Dimitrij Kitajenko (Dmitry, Dmitri, Dimitri, Kitayenko, Kitaenko)

Kitaenko in Berlin: "a master in the Russian repertoire"

Dmitri Kitaenko and Berlin – the German capital is not just any old workplace for the Russian conductor, it is the city of many significant moments in his career and has been for decades. In taking up the position of principal guest conductor with the Berlin Konzerthaus Orchestra for the 2012-13 season, he is decisively and successfully extending this long-standing relationship with the city.

It was in Berlin in 1969 when Dmitri Kitaenko’s international career really took off when he was awarded a prize in the first Herbert von Karajan international conducting competition. A few years later he had further artistic success at the Komische Oper: a legendary collaboration with the opera director Walter Felsenstein in a production of Bizet's Carmen, a milestone in the history of opera. And not just as an opera conductor – Dmitri Kitaenko has also stood at the podium of many a Berlin ensemble, from the Berlin Philharmonic to the Deutsches Symphonie-Orchester Berlin and the Radio Symphony Orchestra all the way through to the Konzerthaus Orchestra. In addition to the Komische Oper he also conducted at the Deutsche Oper.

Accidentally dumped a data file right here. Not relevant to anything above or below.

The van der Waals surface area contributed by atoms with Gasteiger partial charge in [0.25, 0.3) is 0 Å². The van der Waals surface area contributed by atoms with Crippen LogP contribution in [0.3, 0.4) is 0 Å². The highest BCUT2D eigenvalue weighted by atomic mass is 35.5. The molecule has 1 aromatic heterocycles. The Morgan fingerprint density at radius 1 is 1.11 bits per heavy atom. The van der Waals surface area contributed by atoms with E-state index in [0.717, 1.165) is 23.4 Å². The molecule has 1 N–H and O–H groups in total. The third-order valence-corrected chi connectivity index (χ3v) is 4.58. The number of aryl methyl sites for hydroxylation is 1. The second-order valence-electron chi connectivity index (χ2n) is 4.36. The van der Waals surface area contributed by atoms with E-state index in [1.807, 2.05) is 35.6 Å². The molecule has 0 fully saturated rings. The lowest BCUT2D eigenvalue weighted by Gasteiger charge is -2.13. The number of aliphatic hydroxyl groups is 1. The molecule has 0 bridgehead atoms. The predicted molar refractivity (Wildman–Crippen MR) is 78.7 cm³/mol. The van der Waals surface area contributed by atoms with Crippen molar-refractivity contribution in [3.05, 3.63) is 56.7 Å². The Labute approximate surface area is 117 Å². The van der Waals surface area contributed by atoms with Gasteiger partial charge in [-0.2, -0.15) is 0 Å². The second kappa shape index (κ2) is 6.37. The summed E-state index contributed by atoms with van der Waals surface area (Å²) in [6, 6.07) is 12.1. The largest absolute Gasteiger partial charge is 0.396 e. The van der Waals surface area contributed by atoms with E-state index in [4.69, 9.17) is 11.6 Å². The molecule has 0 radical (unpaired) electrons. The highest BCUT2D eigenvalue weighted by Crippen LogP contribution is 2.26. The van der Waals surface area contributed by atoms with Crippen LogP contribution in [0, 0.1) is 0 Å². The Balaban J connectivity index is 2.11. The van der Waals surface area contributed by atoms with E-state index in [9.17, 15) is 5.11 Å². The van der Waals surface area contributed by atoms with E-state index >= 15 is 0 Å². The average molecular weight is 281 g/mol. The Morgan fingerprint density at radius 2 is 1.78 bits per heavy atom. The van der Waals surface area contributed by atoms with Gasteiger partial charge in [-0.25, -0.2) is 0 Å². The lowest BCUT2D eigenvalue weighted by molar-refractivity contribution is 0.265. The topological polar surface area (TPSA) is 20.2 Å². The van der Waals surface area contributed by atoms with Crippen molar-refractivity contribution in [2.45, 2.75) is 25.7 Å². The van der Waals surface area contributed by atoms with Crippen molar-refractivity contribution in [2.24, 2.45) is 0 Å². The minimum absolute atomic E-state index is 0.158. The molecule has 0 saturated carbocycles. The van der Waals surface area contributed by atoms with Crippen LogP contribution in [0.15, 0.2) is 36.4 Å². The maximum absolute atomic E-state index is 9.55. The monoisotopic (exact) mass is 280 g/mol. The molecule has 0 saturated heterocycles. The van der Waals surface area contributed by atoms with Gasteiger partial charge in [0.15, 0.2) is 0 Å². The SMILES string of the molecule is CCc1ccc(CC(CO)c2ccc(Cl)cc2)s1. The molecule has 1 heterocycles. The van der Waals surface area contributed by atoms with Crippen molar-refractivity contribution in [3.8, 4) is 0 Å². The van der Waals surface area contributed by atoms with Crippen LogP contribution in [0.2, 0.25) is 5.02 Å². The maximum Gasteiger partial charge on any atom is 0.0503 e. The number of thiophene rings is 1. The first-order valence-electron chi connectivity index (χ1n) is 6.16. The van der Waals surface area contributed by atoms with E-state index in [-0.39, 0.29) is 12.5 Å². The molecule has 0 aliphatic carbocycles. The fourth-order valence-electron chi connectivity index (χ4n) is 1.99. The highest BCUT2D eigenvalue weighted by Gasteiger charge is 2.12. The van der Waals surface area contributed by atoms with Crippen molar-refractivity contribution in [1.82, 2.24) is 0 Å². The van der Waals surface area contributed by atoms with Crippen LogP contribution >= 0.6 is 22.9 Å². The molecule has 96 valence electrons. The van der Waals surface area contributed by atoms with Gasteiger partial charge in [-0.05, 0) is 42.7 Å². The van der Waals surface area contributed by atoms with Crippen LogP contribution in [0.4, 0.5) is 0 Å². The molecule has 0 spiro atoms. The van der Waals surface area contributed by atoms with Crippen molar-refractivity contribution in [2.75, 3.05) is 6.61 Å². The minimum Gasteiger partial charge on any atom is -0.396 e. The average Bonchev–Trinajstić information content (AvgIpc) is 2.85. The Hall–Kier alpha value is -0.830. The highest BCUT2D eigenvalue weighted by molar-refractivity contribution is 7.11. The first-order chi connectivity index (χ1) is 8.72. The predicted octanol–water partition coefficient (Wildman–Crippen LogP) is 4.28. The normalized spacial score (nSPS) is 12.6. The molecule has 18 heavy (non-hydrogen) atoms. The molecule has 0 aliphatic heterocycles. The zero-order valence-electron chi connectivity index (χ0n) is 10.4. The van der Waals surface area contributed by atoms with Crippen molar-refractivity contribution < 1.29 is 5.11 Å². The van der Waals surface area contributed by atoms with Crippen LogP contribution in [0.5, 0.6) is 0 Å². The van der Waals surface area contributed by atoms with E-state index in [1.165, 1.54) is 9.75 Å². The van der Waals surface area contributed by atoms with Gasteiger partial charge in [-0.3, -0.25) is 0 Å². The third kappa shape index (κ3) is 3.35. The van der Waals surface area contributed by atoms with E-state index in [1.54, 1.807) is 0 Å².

Most recently Dmitri Kitaenko performed as guest conductor of the Konzerthaus Orchestra to great approval of concert-goers and critics alike at the Gendarmenmarkt.  “He has proved himself to be a master in the Russian repertoire”, was the opinion of Sybill Mahlke in the Tagesspiegel on 16 December. “After his last concert it is obvious why Fischer chose the Russian conductor Dmitri Kitaenko to serve as principal guest conductor for his Berlin orchestra. (…) He performed Tchaikovsky's First Symphony “Winter Daydreams” with a full orchestra.  The sound however was that of a chamber orchestra: mostly quiet, carefully focussed throughout, with a strict linear progression”, in the judgement of Jan Brachmann in the Berliner Zeitung.